Crofton, Sir Walter Frederick (1815–97), penal reformer, was born 27 February 1815 at Courtrai, in western Flanders, the second son of Walter Crofton (1784–1815), captain in the 54th foot, and his wife, Harriet (née Waukhope). His father was killed at the battle of Waterloo on 18 June 1815. Crofton's Irish lineage came from forebears who had settled in Co. Roscommon. Following the death of her husband, Mrs Crofton and her two sons were cared for by Walter Jones, a cousin of Walter Crofton, at Maidstone, Kent. At an early age Crofton decided on a military career and he entered the Royal Military Academy at Woolwich, becoming a second lieutenant in the royal artillery on 21 June 1833. He was promoted to the rank of captain on 17 January 1845, before resigning on half pay (1 February 1845) to take up residence in Wiltshire, where he served as a magistrate and began to take an interest in the penal system and prison reform. Meanwhile, in November 1839, he had married Anna Maria Shipley, the only daughter of the Rev. C. Shipley of Twyford House, Hampshire, with whom he had two sons and two daughters. Towards the end of his life, on 1 July 1881, he was placed on retired army pay.
Crofton's growing interest in prison affairs led to his appointment in 1853 as a member of a commission to inquire into the state of Irish prisons, and in the following year he was made chairman of the new Irish convicts' prisons board (November 1854). While in this office he developed a progressive approach that gave Irish prisons a distinctive system of reform, based on that introduced by Captain Alexander Maconochie in Van Diemen's Land in the 1840s. Crofton encouraged the use of an ‘intermediate stage’ in the penal system, which placed prisoners in an ‘open’ prison, where they could associate and work to prove that they were reformed and fit to be released on licence. Two prisons were opened to meet this purpose, the first in Lusk, Co. Dublin, which was established for agricultural labourers, and the second in Smithfield, Dublin, set up for industrial workers. The prince consort and his two sons were taken over Smithfield while on a visit to Dublin in 1861. These prisons had some success, but they lasted for only a few decades and both were closed by the mid-1880s. The system, however, had a wider significance; Crofton's ideas stimulated much discussion among the penal reformers of Britain and Europe and were debated at the Social Science Association's congress in London (1862). While certain aspects of the ‘Irish system’ were introduced by legislation in Britain, it was never fully implemented. It made more of an impact in Germany, where Crofton influenced the creation of the open prison system.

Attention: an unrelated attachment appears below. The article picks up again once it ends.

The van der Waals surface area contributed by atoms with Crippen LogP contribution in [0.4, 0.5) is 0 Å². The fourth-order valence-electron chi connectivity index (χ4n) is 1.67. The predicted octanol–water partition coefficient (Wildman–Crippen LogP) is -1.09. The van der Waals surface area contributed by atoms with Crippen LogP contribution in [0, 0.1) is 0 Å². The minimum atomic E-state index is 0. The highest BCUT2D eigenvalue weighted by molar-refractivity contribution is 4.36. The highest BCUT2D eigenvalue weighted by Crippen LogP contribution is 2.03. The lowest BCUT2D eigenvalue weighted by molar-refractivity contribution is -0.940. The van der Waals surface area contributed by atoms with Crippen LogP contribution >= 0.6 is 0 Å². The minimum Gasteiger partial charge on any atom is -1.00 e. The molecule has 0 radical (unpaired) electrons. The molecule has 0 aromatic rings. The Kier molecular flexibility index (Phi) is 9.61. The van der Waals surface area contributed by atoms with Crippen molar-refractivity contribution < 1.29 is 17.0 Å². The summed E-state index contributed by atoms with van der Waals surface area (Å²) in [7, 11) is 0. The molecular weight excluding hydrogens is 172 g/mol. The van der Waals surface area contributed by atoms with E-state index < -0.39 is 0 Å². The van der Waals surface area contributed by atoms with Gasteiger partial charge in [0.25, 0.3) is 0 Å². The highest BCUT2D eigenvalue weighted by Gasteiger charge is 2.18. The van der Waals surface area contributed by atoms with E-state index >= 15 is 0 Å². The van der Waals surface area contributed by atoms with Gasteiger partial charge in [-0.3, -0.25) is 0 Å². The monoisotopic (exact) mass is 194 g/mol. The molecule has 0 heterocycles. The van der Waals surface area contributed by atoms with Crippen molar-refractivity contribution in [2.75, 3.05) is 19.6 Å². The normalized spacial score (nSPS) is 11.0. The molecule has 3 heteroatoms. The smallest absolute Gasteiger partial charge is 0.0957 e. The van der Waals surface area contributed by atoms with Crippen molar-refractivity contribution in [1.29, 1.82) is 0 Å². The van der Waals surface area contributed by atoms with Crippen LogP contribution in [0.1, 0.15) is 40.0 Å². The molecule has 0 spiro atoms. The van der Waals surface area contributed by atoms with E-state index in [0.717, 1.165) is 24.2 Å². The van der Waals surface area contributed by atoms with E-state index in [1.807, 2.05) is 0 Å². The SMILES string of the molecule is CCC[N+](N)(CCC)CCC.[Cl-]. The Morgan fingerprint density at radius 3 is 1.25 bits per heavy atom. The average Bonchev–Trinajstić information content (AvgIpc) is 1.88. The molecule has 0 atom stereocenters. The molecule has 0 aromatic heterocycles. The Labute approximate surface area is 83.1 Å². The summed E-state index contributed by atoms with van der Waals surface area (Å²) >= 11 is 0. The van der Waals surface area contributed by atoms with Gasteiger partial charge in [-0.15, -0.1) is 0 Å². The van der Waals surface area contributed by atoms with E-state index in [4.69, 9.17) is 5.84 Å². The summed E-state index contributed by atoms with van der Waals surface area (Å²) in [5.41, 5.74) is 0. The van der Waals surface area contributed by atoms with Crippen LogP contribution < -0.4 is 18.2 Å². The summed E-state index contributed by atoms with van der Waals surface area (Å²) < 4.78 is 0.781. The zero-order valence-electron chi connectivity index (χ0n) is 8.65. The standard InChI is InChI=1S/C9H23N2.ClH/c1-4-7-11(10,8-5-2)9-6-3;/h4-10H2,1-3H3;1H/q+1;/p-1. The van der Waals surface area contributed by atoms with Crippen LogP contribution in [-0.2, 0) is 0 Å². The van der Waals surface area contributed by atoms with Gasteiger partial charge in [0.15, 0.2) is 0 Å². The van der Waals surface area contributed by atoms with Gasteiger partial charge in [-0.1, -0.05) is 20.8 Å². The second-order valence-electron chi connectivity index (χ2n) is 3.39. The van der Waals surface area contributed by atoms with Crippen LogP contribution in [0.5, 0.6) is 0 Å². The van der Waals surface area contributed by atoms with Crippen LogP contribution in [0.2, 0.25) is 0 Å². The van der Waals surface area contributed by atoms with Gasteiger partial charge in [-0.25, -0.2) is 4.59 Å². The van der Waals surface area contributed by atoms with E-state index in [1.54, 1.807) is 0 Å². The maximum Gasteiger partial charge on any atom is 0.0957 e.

In recognition of his service to prisons, after his retirement in 1862 Crofton was knighted (30 May), having already been made CB in 1857; he also received a pension worth more than £333 per annum. He continued to take an interest in Irish prison affairs after he moved back to England, and was made special commissioner in Ireland for prisons, reformatories, and industrial schools (1868–9); in this capacity he inaugurated the industrial schools system (1869). He was appointed to the Irish privy council in 1869 and later served as chairman of the prisons board in Ireland (1877–8). Crofton also held office in prisons in England and was appointed commissioner of county and borough gaols there from 1865 to 1868. In his capacity as a magistrate and resident in Wiltshire he established an industrial school for the children of criminals and maintained a refuge for female convicts. He died at home in Oxford on 23 June 1897.
As his reputation as one of the leading authorities on prisons and penal reform grew, Crofton published a number of pamphlets relating to these issues. They include: A few remarks on the convict system (1857); The immunity of ‘habitual criminals’: with a proposition for reducing their number (1861); A brief description of the Irish convict system (1862); Convict systems and transportation: a lecture (1863); A few observations on a pamphlet recently published by J. Bart on the Irish convict system (1863).